We think it’s absolutely private sector leading, because the private sector AI firms are the ones who know whether it is generated content or real content.

There’s been some push from folks within private industry, in particular OpenAI, that they want to use an arms control framework to regulate AI. Sam Altman has called for the creation of an International Atomic Energy Agency, but for AI. Do you think arms control and non-proliferation frameworks have maybe lessons for how we should be regulating AI?

It’s a good point, and there’s certainly the international aspect of how we approach this that’s important here. There’s an active policy process underway looking across the different threats and considering what are the right tools to address them, considering what executive actions we can take, where the administration can work with Congress.

And as we work through that process though, we are taking a number of actions to address the threats today. The White House has been engaging regularly with key AI companies to ensure robust testing and security measures are in place to help address these threats and these harms today.


There’s a time sequence here. We can talk about longer term efforts, but we want to make sure we’re focusing on the threats today. The vice president hosted a meeting with leading AI companies and she focused on a few key things. One was the need for companies to be transparent regarding the data that’s going into their AI systems.

We hosted key firms for classified cybersecurity briefings and then deep dive discussions on best cybersecurity practices, practices to address insider threats and offered assistance and ongoing discussion and collaboration in that space.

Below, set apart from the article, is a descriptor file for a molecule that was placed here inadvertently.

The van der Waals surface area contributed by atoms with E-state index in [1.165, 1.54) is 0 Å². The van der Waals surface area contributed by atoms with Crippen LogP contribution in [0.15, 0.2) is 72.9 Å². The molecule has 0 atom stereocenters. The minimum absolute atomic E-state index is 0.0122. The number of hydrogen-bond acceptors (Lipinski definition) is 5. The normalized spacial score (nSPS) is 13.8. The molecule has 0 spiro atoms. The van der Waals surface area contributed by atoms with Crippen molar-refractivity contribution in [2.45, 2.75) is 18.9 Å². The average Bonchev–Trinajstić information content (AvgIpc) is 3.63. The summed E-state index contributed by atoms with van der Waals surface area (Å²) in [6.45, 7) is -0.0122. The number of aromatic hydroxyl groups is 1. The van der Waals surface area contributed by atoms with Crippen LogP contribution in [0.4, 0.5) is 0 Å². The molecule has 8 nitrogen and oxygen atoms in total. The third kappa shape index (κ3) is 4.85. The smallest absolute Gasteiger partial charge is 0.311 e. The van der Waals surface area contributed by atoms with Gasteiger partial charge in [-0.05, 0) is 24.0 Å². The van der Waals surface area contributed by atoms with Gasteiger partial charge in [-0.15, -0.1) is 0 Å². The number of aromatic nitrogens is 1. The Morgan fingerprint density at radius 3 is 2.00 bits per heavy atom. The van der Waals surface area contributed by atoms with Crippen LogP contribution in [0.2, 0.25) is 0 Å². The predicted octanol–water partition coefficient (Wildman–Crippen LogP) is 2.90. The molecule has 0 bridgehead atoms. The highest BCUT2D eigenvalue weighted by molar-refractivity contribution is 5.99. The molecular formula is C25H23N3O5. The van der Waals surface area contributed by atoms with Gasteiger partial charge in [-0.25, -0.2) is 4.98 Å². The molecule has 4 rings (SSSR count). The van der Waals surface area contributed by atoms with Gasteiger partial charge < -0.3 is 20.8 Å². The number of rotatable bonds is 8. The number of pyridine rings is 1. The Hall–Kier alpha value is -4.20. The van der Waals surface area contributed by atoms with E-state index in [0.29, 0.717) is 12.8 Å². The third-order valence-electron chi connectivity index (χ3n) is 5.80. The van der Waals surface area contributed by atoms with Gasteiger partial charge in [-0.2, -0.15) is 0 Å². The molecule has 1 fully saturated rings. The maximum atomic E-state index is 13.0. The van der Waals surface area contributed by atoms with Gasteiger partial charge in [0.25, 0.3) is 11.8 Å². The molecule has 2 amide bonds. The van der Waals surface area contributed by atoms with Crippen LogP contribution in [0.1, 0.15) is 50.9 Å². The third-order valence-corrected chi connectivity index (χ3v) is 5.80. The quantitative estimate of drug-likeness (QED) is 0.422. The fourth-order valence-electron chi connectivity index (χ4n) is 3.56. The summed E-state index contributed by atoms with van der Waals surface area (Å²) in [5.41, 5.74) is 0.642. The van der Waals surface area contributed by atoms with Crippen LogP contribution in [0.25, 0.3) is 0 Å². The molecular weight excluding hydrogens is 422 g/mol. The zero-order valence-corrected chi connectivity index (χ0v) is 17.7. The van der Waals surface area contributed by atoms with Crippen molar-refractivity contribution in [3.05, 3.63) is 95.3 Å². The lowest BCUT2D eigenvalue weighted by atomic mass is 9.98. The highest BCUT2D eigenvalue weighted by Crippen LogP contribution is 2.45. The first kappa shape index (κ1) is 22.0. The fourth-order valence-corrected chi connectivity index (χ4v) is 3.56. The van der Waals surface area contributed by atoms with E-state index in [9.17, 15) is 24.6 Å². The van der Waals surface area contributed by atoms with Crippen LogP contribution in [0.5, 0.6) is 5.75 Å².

We’re very much focused on efforts that can be done today. 

I feel like we could talk about AI all day, but I do want to hit a couple of other issues.

One of the big success stories of the past year has been the effort to assist and partner with Ukraine in its fight against Russia, including in cyberspace. I’m wondering if you can talk a little bit about some of that partnership work that’s happening in the US government with international partners and what you’ve learned from that effort.


Ukraine has been a really insightful example of the power of what we call the three Ps, the power of partnership, the power of preparation and, particularly, the power of the private sector.

Looking back 2014 and 2015, when Ukraine learned the hard way about the capability and power of Russia’s offensive cyber program, when they faced disruption of their energy grid, at that time, Ukraine welcomed ongoing help from the international community in securing their energy grid. 

They really used those six, seven years to focus on improving their cybersecurity. When the invasion started, the private sector surged in, whether it was moving data to the cloud, whether it was ensuring best in class cybersecurity defenses. From the international community’s perspective, we were talking daily with Ukrainian counterparts, pushing, sharing information, sharing cybersecurity best practices.